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Determining the Presence of Brown Adipose Tissue in Porcine Models

adipose cell on microscopeIf there’s one thread that runs through all our blog posts, it’s the physiological similarity between pigs and humans, a fact that makes the porcine model extremely useful in biomedical research.

For example, there’s the study conducted by researchers at South China Agricultural University and the University of Hawaii at Manoa that looked for the presence of brown adipose tissue (BAT) in pigs.

This tissue “is critical for mammal’s survival in the cold environment,” the authors wrote in the study, published in April in the FASEB Journal. “UCP1 is responsible for the thermogenesis in the BAT and is recognized as a specific marker for BAT.”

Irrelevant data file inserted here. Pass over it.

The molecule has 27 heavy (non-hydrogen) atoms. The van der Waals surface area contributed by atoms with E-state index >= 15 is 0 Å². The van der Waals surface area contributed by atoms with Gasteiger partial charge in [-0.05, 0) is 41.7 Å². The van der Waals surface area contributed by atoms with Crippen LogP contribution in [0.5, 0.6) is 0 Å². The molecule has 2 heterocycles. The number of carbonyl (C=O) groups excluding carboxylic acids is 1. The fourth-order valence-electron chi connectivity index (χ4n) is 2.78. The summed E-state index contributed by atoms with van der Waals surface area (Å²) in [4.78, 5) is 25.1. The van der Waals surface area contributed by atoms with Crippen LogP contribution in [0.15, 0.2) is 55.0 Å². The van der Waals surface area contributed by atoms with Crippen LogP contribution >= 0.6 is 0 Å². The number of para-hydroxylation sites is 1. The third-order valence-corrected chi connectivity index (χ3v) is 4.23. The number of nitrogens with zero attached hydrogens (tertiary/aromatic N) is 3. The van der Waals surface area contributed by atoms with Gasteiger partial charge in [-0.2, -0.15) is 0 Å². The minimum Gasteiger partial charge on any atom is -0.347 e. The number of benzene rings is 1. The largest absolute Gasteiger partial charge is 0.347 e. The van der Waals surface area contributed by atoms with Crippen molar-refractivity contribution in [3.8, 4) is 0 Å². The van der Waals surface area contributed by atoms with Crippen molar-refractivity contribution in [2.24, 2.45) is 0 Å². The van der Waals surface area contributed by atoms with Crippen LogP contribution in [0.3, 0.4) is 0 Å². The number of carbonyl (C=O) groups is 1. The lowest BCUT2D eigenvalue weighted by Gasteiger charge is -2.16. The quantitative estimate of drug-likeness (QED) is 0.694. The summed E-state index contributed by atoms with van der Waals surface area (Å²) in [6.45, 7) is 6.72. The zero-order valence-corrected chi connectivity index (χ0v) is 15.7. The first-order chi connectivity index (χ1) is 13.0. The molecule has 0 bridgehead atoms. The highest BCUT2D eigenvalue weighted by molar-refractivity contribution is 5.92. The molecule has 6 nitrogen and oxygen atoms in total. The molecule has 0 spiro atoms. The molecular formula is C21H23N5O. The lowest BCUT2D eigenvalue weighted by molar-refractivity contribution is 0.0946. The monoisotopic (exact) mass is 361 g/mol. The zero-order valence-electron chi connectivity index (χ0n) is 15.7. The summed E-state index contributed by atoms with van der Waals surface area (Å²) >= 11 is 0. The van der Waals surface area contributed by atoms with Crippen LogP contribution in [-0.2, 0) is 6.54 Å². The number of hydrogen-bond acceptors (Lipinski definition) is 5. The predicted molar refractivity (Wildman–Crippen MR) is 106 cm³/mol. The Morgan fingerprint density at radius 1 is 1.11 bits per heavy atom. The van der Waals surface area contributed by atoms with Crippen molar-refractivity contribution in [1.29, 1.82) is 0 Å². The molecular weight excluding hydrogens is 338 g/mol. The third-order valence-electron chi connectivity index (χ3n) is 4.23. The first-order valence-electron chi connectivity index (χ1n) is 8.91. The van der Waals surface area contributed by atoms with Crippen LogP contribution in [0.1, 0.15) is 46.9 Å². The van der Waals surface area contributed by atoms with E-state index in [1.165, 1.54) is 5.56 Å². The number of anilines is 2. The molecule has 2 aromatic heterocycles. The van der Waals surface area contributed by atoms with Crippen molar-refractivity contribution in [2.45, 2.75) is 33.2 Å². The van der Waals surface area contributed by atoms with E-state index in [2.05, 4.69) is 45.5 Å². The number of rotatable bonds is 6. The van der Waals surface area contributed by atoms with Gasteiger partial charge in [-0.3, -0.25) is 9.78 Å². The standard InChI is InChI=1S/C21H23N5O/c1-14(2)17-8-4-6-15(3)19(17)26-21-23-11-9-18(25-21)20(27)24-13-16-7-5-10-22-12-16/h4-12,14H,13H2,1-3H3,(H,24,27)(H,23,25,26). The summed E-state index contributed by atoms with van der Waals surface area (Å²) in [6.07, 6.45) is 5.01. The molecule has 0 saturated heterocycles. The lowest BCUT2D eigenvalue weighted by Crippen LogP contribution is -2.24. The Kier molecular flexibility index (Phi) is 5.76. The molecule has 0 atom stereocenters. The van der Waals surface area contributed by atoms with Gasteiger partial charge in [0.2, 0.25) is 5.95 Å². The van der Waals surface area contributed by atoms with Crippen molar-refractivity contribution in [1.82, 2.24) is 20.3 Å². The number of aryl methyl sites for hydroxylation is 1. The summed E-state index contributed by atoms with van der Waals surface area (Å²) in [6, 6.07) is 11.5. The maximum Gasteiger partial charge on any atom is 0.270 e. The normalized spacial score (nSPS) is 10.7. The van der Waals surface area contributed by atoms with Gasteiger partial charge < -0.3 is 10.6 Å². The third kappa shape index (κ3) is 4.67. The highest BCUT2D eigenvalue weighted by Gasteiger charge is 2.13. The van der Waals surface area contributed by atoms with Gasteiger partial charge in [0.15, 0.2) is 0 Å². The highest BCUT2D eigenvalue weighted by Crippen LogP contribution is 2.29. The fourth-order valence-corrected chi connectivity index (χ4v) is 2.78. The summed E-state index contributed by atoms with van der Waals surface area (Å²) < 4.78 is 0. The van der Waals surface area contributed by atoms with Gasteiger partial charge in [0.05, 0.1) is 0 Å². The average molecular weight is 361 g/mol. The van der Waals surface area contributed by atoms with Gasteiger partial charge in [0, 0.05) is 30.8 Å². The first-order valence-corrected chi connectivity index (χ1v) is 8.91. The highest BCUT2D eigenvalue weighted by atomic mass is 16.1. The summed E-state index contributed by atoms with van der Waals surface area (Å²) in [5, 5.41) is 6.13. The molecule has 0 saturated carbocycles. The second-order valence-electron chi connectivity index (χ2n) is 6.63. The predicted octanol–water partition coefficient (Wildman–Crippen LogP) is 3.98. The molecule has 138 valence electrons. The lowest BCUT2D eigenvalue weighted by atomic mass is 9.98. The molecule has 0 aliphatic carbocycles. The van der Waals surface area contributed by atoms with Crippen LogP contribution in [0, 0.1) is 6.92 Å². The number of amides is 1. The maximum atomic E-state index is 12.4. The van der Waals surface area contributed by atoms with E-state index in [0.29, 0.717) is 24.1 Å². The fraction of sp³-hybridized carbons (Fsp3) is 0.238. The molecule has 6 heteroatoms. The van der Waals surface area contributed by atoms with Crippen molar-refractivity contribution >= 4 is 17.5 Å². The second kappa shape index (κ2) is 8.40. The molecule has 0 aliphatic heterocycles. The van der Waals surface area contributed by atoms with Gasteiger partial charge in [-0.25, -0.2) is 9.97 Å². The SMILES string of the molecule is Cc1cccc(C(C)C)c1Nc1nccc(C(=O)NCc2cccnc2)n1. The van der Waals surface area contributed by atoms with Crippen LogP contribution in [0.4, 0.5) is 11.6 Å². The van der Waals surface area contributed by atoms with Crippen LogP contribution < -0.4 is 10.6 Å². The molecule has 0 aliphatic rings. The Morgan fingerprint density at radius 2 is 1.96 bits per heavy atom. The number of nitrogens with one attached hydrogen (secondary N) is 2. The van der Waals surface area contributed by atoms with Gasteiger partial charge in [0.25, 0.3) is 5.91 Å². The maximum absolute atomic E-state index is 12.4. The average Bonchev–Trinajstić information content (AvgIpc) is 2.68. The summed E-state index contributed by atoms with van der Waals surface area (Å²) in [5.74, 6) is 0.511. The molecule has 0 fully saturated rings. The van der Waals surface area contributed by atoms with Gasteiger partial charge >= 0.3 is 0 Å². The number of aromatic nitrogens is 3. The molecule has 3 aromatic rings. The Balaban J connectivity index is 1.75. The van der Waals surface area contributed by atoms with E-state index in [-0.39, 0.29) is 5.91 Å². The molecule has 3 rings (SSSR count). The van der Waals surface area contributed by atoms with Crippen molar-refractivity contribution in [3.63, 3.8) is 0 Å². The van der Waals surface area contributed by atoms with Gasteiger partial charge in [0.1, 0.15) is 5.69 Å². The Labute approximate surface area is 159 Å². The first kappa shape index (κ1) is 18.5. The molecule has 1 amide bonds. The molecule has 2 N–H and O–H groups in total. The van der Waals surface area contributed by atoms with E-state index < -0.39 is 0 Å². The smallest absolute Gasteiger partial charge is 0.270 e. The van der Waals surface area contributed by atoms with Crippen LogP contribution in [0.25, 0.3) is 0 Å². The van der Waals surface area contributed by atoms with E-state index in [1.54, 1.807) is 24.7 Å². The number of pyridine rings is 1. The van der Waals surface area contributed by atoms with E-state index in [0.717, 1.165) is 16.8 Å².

The study concluded that pigs do not possess the UPC1 protein which needs to be present for BAT to exist. Therefore, pigs do not possess brown adipose.

In the past, we’ve reported on studies that used the porcine model to investigate dermal burn healing and look at new ways to treat pancreatic cancer.

Animal Biotech is proud of the part it played in this research, providing porcine cadavers and live pig models. Contact us today to learn how we can help you in your work.

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